J “nations” = goy. From the same as gevah (the back, body, or person); related to gaah (to rise up). This is nation or people. It can also be someone’s name. Often used in the Old Testament to refer to Gentiles or foreign nations. By way of Yiddish, “goy” refers to any non-Jewish person.

2  The people who walkedK in darknessL
    have seen a greatM light;N
those who lived in a land of deep darkness—O
    on them light has shined.P
3 You have multipliedQ the nation,
    you have increasedR its joy;S
they rejoiceT before youU
    as with joy at the harvest,
    as people exultV when dividingW plunder.

Notes on verses 2-3

K “walked” = halak. This is go, come, walk. It is walk literally and figuratively and includes people and animals. It can be used figuratively for one’s moral life – how we walk according to God’s way or against it. It can also refer to the walk of life as in the course one’s life takes, the choices we make, etc.
L “darkness” = choshek. From chashak (to be or become dark). This is literal darkness. It is also obscurity, misery, destruction, death, night, sorrow, and wickedness. It can refer to secret places or to distress, dread, or terror. It is symbolic of judgment, mourning, perplexity, ignorance, evil, or sin.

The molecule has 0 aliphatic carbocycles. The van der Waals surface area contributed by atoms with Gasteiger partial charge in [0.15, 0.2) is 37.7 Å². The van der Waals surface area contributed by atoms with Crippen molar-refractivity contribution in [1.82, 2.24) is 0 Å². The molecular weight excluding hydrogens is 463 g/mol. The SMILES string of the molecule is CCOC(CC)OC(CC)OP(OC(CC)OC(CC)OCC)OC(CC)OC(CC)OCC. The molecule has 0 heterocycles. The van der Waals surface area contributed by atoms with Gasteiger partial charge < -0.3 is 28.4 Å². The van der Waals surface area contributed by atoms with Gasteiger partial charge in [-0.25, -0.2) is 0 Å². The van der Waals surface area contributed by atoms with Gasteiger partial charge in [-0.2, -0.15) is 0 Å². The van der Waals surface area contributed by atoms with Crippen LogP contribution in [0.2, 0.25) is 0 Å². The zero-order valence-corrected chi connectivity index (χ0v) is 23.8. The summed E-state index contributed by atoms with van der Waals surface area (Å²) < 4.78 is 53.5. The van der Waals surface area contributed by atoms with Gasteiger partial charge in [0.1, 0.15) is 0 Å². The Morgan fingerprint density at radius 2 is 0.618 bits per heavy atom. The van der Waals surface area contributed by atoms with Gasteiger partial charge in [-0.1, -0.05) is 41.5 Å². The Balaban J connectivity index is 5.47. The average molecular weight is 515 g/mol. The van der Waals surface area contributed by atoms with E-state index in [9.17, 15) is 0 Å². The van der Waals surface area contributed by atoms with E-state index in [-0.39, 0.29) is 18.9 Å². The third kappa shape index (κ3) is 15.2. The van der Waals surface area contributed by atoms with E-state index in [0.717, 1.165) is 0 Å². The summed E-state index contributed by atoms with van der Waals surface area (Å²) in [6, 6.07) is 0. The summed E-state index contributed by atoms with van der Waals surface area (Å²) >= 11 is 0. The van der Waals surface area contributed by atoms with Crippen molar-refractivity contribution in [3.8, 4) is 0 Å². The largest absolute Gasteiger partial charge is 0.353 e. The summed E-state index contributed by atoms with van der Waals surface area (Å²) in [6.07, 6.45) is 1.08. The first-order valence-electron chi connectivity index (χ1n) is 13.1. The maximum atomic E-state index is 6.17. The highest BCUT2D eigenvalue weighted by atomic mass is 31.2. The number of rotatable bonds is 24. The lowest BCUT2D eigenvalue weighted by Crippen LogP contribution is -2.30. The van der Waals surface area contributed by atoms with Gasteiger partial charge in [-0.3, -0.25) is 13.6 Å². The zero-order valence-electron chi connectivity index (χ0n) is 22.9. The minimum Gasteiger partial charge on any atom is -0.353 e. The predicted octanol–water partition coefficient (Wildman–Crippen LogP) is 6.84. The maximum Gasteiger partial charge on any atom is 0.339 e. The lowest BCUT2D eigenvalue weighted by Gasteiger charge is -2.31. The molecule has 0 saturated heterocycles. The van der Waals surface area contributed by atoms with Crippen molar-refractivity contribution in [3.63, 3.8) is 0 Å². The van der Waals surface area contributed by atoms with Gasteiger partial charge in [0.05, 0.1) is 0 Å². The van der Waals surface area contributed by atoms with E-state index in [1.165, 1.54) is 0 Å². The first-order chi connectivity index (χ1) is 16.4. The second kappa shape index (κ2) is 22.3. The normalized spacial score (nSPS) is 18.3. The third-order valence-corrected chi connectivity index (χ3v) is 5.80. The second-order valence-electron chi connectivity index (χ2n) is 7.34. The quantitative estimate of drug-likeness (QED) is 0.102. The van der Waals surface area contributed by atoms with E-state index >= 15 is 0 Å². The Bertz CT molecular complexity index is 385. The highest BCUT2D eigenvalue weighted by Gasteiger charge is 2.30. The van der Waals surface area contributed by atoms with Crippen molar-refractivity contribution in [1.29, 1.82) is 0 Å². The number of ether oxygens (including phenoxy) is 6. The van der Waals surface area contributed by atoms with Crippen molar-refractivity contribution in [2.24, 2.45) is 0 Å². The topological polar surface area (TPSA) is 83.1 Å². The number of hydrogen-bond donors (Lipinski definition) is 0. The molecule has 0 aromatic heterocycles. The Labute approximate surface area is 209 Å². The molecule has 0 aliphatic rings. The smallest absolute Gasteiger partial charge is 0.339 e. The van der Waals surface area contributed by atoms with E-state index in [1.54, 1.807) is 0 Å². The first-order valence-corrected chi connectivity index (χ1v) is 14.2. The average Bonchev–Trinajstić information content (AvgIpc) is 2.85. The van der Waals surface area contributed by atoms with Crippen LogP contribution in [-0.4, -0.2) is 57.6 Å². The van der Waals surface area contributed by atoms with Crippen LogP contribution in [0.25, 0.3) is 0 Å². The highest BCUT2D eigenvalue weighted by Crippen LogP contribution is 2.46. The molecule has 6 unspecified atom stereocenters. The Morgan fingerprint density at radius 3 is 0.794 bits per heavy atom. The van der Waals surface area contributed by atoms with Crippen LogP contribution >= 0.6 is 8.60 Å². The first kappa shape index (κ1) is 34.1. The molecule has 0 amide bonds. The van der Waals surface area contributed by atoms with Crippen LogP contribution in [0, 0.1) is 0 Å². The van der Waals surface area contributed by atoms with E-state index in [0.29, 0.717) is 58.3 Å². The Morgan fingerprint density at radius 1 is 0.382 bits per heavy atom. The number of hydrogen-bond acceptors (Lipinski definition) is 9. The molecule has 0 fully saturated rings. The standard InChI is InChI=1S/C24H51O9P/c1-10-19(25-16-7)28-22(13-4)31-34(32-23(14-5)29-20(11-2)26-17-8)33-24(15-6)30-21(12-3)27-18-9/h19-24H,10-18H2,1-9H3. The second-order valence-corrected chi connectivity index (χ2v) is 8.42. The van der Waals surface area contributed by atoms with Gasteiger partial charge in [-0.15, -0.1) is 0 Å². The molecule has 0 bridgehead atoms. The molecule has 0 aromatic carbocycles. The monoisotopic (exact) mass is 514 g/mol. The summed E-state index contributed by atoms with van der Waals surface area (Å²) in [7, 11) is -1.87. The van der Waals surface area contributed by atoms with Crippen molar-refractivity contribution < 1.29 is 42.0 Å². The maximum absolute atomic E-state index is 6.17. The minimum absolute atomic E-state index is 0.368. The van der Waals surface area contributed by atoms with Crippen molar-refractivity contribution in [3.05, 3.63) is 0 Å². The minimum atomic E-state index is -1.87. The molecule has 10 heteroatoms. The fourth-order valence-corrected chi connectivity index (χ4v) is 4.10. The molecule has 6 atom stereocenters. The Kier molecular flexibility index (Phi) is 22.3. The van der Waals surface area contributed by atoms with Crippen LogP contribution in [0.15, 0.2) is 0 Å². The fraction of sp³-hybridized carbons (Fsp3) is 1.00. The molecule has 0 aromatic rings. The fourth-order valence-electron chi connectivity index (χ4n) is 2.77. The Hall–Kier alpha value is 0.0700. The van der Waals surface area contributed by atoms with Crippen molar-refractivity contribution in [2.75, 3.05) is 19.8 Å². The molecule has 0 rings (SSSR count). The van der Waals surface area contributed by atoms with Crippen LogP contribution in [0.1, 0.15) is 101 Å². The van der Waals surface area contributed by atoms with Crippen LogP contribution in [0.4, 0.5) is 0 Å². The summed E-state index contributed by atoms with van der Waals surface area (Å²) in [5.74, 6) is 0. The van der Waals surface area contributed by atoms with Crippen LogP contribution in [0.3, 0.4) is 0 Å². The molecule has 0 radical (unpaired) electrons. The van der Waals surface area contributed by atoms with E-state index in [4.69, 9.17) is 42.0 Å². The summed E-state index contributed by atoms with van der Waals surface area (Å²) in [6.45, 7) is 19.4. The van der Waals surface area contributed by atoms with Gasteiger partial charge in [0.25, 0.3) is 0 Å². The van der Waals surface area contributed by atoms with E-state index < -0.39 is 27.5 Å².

M “great” = gadol. From gadal (to grow up, become great, become wealthy – to advance. The root meaning may be to twist in the sense of the process of growing). This is great, high, bigger, noble, old, marvelous. It can also refer to someone who is powerful or distinguished.
N “light” = or. From or (to be or become light). This is light, sun, sunshine, dawn, or daylight. Figuratively, it can refer to light from instruction, light of a face (that is to say one that is cheerful or finds favor). It can refer to prosperity or salvation; a light that guides, a light eternal from Zion.
O “deep darkness” = tsalmaveth. 18x in OT – including Ps 23:4 “though I walk through the valley of the shadow of death.” From tsel (shadow, shade, shelter, defense, protection; used literally and figuratively) (from tsalal (to be or become dark; to cast a shade like twilight or an object that is opaque)) + maveth (death, the dead, the place of the dead; used figuratively for pestilence or ruin) (from muth (to die or be put to death; destroyer)). This word is a death-like shadow or a very dark shadow. It can refer to the grave or a severe calamity.
P “shined” = nagah. 6x in OT. This is to shine, illuminate; figuratively, can mean enlighten.
Q “multiplied” = rabah. To multiply; to be or become many or great. This is an increase in any aspect: abundance, authority, excellence, quantity, length, etc.